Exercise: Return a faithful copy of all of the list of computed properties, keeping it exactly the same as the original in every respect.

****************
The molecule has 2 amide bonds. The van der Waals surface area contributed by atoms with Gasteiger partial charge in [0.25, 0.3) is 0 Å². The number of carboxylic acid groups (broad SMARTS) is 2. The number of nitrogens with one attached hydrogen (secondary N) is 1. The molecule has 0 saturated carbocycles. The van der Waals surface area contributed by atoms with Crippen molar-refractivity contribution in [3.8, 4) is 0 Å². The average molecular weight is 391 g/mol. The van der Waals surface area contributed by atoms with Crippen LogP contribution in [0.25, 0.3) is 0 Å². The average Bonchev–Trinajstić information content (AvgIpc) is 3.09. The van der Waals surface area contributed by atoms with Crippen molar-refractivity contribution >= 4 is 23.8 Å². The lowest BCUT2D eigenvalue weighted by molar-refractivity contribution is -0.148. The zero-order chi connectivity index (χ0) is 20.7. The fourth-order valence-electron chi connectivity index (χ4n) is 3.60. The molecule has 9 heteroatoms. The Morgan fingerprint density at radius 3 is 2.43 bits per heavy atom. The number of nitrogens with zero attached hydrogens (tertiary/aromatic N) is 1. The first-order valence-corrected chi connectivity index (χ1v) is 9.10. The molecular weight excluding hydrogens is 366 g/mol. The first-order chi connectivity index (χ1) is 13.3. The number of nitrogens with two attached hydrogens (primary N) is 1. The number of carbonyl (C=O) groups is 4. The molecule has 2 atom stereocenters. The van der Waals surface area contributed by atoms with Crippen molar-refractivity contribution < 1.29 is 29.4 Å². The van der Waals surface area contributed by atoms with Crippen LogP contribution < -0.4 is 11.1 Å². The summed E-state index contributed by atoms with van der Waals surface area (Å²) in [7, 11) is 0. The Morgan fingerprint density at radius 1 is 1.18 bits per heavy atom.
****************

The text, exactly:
The molecule has 2 amide bonds. The van der Waals surface area contributed by atoms with Gasteiger partial charge in [0.25, 0.3) is 0 Å². The number of carboxylic acid groups (broad SMARTS) is 2. The number of nitrogens with one attached hydrogen (secondary N) is 1. The molecule has 0 saturated carbocycles. The van der Waals surface area contributed by atoms with Crippen molar-refractivity contribution in [3.8, 4) is 0 Å². The average molecular weight is 391 g/mol. The van der Waals surface area contributed by atoms with Crippen LogP contribution in [0.25, 0.3) is 0 Å². The average Bonchev–Trinajstić information content (AvgIpc) is 3.09. The van der Waals surface area contributed by atoms with Crippen molar-refractivity contribution >= 4 is 23.8 Å². The lowest BCUT2D eigenvalue weighted by molar-refractivity contribution is -0.148. The zero-order chi connectivity index (χ0) is 20.7. The fourth-order valence-electron chi connectivity index (χ4n) is 3.60. The molecule has 9 heteroatoms. The Morgan fingerprint density at radius 3 is 2.43 bits per heavy atom. The number of nitrogens with zero attached hydrogens (tertiary/aromatic N) is 1. The first-order valence-corrected chi connectivity index (χ1v) is 9.10. The molecular weight excluding hydrogens is 366 g/mol. The first-order chi connectivity index (χ1) is 13.3. The number of nitrogens with two attached hydrogens (primary N) is 1. The number of carbonyl (C=O) groups is 4. The molecule has 2 atom stereocenters. The van der Waals surface area contributed by atoms with Crippen molar-refractivity contribution < 1.29 is 29.4 Å². The van der Waals surface area contributed by atoms with Crippen LogP contribution < -0.4 is 11.1 Å². The summed E-state index contributed by atoms with van der Waals surface area (Å²) in [7, 11) is 0. The Morgan fingerprint density at radius 1 is 1.18 bits per heavy atom.